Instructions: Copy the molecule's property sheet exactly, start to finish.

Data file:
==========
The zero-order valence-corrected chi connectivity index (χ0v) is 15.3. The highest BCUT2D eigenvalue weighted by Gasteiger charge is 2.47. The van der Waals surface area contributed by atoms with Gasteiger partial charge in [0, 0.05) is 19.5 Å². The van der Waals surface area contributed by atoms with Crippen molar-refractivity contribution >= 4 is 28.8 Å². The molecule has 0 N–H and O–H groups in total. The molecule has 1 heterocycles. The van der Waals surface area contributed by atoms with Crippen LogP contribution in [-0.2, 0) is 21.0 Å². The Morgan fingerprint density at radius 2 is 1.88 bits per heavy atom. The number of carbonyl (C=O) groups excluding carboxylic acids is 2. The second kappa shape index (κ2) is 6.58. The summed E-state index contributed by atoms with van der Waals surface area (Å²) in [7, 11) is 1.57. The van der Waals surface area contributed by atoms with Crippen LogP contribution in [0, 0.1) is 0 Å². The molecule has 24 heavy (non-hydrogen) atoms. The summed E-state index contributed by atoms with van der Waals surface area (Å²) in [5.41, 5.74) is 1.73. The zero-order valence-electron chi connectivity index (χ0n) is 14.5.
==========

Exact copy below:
The zero-order valence-corrected chi connectivity index (χ0v) is 15.3. The highest BCUT2D eigenvalue weighted by Gasteiger charge is 2.47. The van der Waals surface area contributed by atoms with Gasteiger partial charge in [0, 0.05) is 19.5 Å². The van der Waals surface area contributed by atoms with Crippen molar-refractivity contribution >= 4 is 28.8 Å². The molecule has 0 N–H and O–H groups in total. The molecule has 1 heterocycles. The van der Waals surface area contributed by atoms with Crippen LogP contribution in [-0.2, 0) is 21.0 Å². The Morgan fingerprint density at radius 2 is 1.88 bits per heavy atom. The number of carbonyl (C=O) groups excluding carboxylic acids is 2. The second kappa shape index (κ2) is 6.58. The summed E-state index contributed by atoms with van der Waals surface area (Å²) in [7, 11) is 1.57. The van der Waals surface area contributed by atoms with Crippen LogP contribution in [0, 0.1) is 0 Å². The molecule has 24 heavy (non-hydrogen) atoms. The summed E-state index contributed by atoms with van der Waals surface area (Å²) in [5.41, 5.74) is 1.73. The zero-order valence-electron chi connectivity index (χ0n) is 14.5.